• This is an innovative sector across the board that is enthusiastic and focused on problem solving.

Victoria has come a long way with our waste and resource recovery planning and agency architecture since my introduction to #SV’s predecessor, EcoRecycle in the nineties. We have plenty of lessons to share and stories to tell. We are also Australia’s fastest growing State, so we are not complacent about the challenges and opportunities ahead.

A reflection for me is that when it comes to an effective waste and resource recovery system, “SYSTEM”, is the operative word – that and the criticality of good governance, were two key messages from me at #FWR2018 to those designing the architecture that will deliver successful waste and resource recovery outcomes for their communities. Agencies and plans being aligned with inbuilt agility and redundancy to enable adaptation and timely responses as settings and circumstances change, produce better outcomes.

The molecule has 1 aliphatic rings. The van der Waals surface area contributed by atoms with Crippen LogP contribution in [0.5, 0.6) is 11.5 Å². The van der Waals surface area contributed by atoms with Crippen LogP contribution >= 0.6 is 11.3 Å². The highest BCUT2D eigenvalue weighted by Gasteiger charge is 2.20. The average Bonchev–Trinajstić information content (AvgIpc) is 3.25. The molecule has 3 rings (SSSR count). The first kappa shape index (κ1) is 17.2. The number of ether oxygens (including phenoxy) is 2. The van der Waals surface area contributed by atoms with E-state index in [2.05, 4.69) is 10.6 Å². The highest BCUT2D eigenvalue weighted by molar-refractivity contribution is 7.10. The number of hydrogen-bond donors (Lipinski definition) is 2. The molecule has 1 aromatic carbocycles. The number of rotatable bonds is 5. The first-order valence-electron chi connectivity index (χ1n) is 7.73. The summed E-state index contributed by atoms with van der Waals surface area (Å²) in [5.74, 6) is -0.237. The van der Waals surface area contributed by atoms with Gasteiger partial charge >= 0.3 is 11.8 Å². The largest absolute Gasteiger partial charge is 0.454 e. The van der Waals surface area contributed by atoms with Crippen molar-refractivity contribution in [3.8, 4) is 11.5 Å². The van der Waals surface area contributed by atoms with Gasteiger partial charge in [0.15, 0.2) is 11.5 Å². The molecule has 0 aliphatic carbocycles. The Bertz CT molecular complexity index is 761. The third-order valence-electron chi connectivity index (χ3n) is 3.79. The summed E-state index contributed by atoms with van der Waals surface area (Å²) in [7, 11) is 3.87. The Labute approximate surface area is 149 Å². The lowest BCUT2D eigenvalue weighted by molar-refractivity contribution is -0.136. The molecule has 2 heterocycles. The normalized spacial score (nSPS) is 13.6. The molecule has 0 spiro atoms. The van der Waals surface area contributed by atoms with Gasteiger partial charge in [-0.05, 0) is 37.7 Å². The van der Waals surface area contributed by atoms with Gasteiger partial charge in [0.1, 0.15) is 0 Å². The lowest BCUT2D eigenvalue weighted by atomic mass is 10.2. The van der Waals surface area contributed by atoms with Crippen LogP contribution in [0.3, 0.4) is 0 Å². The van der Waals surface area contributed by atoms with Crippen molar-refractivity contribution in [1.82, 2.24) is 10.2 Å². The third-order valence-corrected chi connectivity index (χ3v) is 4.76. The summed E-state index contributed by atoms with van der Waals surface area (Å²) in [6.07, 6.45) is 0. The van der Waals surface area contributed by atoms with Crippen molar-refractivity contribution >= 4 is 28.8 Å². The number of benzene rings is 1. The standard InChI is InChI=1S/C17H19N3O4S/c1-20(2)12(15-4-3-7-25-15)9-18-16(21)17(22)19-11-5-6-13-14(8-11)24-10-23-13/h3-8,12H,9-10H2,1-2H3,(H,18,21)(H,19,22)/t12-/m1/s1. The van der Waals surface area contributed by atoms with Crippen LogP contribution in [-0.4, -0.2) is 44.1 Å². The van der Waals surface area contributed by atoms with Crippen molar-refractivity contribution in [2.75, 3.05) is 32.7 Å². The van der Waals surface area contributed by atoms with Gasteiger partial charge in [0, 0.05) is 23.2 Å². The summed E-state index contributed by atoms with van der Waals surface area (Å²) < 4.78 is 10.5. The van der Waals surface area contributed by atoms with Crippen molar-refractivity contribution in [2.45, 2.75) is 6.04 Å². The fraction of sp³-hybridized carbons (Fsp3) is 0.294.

a slide taken out of a presentation explaining the insights from Victoria

My team and I speak often about our “Leadership, Commitment, Action” model for reform. Waste management and resource recovery is no different. A waste levy is an important lever - and there are many others that can impact and indeed transform system operation - planning, procurement, market development, education, regulation and investment prioritisation. Fit for purpose statutory authority/s underpin the system.